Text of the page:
“I have always thought that chemistry is simply the mature expression of alchemy. The truth is that there was no theory before, there wasn’t any notion of matter’s structure, there were no instruments to study it, and this made the transmutation of lead into gold possible. As atoms couldn’t be looked at, they couldn’t be seen, there was no theory of matter’s structure until the eighteenth century, therefore you could assume that everything was possible. The concept of matter, of substance, was born only when technical instruments such as microscopes appeared, at the time of Galileo. However, as a physicist, I think alchemy was a scientifically possible activity: Newton was a well-known alchemist. Some colleagues would consider alchemists as sorcerers, as swindlers; but I can tell you that for example during the Renaissance nobody knew the difference between gold and lead. There was for sure somebody who achieved some results, although not those they had foretold, but chemistry wouldn’t exist if there hadn’t been alchemists. For example, one thing that astonishes me is the fact that the universe is expanding. Where does it expand? It’s an absurdity! But somebody made measurements and saw that it is expanding. This is as much of a mystery as alchemy and the transmutation of lead into gold, although the latter proved to be impossible. There are actually passages from which anything could be deduced, this is the truth, but I think we shouldn’t be careful, we shouldn’t set boundaries. In my opinion, since the universe is expanding, there are so many problems in understanding nature that we’d better take it lightly. In the fifteenth and sixteenth century people used to write what was on their mind, and it was difficult to distinguish between magic and science; just think of electricity! The books of magic were vaguely statable, and not controvertible. They could call you an eccentric, but what you said was possible, it was not unlikely, there weren’t elements that could be contested, now everybody would tell you that you are wrong and overwhelm you with explanations.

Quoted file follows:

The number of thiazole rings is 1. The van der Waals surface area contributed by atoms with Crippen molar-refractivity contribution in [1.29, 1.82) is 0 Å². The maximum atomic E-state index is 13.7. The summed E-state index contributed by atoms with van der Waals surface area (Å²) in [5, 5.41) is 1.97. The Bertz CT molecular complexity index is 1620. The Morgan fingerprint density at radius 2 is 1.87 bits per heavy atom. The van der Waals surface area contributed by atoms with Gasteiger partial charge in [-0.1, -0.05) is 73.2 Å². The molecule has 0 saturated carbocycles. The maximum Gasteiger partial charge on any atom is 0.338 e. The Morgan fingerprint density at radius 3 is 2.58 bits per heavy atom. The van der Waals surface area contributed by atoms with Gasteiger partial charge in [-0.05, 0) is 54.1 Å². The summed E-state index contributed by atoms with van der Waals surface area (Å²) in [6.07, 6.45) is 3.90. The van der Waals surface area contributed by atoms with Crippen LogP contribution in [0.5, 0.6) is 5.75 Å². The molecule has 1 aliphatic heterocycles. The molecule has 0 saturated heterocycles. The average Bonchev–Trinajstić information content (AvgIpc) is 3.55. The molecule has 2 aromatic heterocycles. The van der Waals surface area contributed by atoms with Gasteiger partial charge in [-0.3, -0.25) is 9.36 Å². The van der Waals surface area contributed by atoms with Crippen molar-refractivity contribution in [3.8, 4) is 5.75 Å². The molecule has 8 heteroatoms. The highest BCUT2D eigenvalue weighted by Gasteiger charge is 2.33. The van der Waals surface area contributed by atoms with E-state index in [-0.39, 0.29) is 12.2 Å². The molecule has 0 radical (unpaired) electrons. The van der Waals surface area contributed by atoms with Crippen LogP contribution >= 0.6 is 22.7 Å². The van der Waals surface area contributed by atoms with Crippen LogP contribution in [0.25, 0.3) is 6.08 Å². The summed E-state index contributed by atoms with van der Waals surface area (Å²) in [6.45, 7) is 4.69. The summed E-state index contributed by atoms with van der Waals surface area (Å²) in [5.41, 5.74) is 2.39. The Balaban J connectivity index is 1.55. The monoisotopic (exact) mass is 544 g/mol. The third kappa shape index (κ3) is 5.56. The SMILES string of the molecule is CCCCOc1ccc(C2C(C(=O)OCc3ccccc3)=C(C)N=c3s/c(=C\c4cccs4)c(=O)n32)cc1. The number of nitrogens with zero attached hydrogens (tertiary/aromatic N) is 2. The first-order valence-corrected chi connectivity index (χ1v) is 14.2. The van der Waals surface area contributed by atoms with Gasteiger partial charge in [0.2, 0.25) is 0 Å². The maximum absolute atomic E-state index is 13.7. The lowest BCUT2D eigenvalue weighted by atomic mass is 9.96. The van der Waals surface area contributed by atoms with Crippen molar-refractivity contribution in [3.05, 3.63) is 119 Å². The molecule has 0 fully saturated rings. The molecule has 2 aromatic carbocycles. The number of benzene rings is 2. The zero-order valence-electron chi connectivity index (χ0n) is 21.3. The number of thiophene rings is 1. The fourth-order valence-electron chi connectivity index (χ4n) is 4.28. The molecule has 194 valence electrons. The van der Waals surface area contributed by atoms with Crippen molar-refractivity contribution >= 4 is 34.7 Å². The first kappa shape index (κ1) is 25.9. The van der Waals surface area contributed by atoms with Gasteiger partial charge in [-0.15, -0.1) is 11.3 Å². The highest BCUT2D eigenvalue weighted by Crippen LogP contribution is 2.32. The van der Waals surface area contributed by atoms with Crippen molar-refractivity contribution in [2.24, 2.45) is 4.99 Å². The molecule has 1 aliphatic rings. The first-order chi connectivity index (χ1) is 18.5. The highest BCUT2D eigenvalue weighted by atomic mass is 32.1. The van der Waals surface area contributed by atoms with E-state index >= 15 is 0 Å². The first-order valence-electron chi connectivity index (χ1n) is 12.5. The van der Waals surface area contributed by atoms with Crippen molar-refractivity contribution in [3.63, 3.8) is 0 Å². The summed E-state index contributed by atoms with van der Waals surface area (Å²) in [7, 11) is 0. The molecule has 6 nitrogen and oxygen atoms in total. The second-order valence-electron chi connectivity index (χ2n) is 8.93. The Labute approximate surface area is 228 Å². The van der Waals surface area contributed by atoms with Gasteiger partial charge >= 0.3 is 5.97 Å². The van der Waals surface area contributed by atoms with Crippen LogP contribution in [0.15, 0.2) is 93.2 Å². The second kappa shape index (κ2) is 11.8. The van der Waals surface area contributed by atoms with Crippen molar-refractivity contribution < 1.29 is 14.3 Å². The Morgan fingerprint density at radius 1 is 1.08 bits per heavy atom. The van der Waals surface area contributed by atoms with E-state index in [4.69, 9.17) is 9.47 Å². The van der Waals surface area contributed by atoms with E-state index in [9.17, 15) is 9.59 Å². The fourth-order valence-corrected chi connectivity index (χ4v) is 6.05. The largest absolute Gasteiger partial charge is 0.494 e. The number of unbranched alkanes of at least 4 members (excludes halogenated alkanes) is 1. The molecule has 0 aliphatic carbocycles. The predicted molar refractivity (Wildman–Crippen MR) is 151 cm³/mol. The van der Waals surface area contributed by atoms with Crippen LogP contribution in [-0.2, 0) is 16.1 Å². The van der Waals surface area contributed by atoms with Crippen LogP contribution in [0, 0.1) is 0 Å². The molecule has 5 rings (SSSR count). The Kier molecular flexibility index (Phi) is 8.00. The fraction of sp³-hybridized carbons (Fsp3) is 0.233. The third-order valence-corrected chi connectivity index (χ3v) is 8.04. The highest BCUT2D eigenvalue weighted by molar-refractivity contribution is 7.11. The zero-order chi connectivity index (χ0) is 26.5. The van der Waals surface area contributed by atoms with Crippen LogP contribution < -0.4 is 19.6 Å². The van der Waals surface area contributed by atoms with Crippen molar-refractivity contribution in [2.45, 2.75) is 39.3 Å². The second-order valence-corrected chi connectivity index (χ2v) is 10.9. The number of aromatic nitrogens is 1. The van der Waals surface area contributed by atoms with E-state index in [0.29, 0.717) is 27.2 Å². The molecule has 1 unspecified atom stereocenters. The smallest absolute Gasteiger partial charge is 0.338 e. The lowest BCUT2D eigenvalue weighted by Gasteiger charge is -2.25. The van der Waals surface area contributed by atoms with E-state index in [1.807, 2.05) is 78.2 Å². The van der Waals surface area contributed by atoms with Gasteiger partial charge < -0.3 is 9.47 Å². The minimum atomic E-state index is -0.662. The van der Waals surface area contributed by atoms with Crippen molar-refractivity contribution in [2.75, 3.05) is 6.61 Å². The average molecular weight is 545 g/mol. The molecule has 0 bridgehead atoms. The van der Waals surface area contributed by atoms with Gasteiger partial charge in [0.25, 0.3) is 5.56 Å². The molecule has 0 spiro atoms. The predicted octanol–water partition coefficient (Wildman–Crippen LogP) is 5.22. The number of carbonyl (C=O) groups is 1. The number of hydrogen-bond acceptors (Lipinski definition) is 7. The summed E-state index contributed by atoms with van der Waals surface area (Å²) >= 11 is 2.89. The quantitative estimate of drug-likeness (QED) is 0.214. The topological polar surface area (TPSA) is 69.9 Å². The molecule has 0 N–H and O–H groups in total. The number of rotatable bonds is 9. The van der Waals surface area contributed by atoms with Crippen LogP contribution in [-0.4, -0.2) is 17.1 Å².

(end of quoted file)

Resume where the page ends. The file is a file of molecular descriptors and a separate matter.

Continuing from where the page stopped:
I have the impression that people were once firmer believers, then the Greeks ruined everything, because, together with the Phoenicians—business people who were necessarily pragmatic (the Greek alphabet is of Phoenician origin)—started to develop deductive logical thinking: they had to look for the first reasons to explain things. According to science, if you repeat the same experiment 150 times and the outcome is always the same, then it is OK. In a universe where if you didn’t mention God you were put on the brazier, people were very careful and even the Pascal’s Wager* about God seemed plausible, a logical question that nevertheless worked. It reads: if there is no God all is fine, but if there is a God and you do not believe in him, you are going to lose everything, therefore you’d better believe in God. Our concept of probability was born with the insurance companies that taught us to calculate risks, but the word probability was once used to say that there was a theory that somebody had asserted, you could say that something was false but probable. In the absence of technology, you were allowed to classify things somehow, there wasn’t any objective way. Now people would ask you whether you are crazy. In my opinion not all the alchemists were swindlers, there were also good people who tried to understand how to treat matter. Now that we know a lot of things and can prove them, everything is wrong all the time, translations from ancient texts may be wrong as well and there are different explanations for anything. Just think that once there was Newton, then Einstein came and swept everything away, and then... Science, after all, is a recent and maybe largely wrong phenomenon. I once said at CERN: I hope that looking inside again and again, you will discover that the Universe is a circle, so everything would make sense.”
Modena, June 22, 2016
Professor Carlo Pellacani is a theoretical physicist who has worked in various places all over the world, he was a researcher at CERN in Geneva and Professor of Nuclear and Particle Physics at the Physics Department of the University of Bologna.